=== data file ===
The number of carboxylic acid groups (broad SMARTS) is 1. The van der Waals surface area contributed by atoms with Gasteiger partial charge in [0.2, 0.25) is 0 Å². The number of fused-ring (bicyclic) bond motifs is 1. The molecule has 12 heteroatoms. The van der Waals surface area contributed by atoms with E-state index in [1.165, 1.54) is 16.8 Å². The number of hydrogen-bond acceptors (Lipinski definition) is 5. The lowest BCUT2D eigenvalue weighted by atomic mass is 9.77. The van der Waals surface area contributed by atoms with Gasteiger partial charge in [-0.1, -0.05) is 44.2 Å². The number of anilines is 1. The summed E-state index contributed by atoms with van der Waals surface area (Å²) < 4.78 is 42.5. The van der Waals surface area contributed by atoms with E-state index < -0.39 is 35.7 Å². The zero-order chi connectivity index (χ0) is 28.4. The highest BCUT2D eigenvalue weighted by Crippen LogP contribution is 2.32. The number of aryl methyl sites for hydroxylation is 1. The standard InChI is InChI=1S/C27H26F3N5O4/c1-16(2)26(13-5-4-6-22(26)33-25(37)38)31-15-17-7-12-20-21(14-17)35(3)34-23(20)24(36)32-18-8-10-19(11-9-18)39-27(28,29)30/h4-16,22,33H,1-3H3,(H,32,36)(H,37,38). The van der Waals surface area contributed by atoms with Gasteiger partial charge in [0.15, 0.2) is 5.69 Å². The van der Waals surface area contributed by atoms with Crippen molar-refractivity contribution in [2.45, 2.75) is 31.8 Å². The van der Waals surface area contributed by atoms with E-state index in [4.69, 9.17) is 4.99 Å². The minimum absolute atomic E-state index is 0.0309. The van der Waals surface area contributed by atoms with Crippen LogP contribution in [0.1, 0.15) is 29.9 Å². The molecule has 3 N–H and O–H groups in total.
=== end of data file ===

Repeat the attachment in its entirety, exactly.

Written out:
The number of carboxylic acid groups (broad SMARTS) is 1. The van der Waals surface area contributed by atoms with Gasteiger partial charge in [0.2, 0.25) is 0 Å². The number of fused-ring (bicyclic) bond motifs is 1. The molecule has 12 heteroatoms. The van der Waals surface area contributed by atoms with E-state index in [1.165, 1.54) is 16.8 Å². The number of hydrogen-bond acceptors (Lipinski definition) is 5. The lowest BCUT2D eigenvalue weighted by atomic mass is 9.77. The van der Waals surface area contributed by atoms with Gasteiger partial charge in [-0.1, -0.05) is 44.2 Å². The number of anilines is 1. The summed E-state index contributed by atoms with van der Waals surface area (Å²) < 4.78 is 42.5. The van der Waals surface area contributed by atoms with E-state index < -0.39 is 35.7 Å². The zero-order chi connectivity index (χ0) is 28.4. The highest BCUT2D eigenvalue weighted by Crippen LogP contribution is 2.32. The number of aryl methyl sites for hydroxylation is 1. The standard InChI is InChI=1S/C27H26F3N5O4/c1-16(2)26(13-5-4-6-22(26)33-25(37)38)31-15-17-7-12-20-21(14-17)35(3)34-23(20)24(36)32-18-8-10-19(11-9-18)39-27(28,29)30/h4-16,22,33H,1-3H3,(H,32,36)(H,37,38). The van der Waals surface area contributed by atoms with Gasteiger partial charge in [0.15, 0.2) is 5.69 Å². The van der Waals surface area contributed by atoms with Crippen molar-refractivity contribution in [2.45, 2.75) is 31.8 Å². The van der Waals surface area contributed by atoms with E-state index in [4.69, 9.17) is 4.99 Å². The minimum absolute atomic E-state index is 0.0309. The van der Waals surface area contributed by atoms with Crippen LogP contribution in [0.1, 0.15) is 29.9 Å². The molecule has 3 N–H and O–H groups in total.